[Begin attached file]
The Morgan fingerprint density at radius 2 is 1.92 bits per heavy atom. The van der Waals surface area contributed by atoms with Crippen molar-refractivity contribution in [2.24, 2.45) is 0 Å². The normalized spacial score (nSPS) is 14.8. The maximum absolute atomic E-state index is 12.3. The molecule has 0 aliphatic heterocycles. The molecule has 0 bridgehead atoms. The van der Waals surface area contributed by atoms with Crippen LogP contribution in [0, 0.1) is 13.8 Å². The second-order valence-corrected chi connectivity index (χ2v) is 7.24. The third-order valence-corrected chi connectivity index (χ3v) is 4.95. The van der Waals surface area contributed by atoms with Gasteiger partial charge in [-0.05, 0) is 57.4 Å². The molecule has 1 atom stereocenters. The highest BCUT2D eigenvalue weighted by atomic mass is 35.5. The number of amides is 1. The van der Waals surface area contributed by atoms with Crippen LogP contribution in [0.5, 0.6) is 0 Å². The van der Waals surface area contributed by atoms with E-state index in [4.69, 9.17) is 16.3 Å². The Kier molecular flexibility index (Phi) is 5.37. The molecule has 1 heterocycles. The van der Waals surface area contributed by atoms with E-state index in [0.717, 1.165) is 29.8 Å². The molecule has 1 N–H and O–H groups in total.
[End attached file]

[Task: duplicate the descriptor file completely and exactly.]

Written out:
The Morgan fingerprint density at radius 2 is 1.92 bits per heavy atom. The van der Waals surface area contributed by atoms with Crippen molar-refractivity contribution in [2.24, 2.45) is 0 Å². The normalized spacial score (nSPS) is 14.8. The maximum absolute atomic E-state index is 12.3. The molecule has 0 aliphatic heterocycles. The molecule has 0 bridgehead atoms. The van der Waals surface area contributed by atoms with Crippen LogP contribution in [0, 0.1) is 13.8 Å². The second-order valence-corrected chi connectivity index (χ2v) is 7.24. The third-order valence-corrected chi connectivity index (χ3v) is 4.95. The van der Waals surface area contributed by atoms with Gasteiger partial charge in [-0.05, 0) is 57.4 Å². The molecule has 1 atom stereocenters. The highest BCUT2D eigenvalue weighted by atomic mass is 35.5. The number of amides is 1. The van der Waals surface area contributed by atoms with Crippen LogP contribution in [0.5, 0.6) is 0 Å². The van der Waals surface area contributed by atoms with E-state index in [4.69, 9.17) is 16.3 Å². The Kier molecular flexibility index (Phi) is 5.37. The molecule has 1 heterocycles. The van der Waals surface area contributed by atoms with E-state index in [0.717, 1.165) is 29.8 Å². The molecule has 1 N–H and O–H groups in total.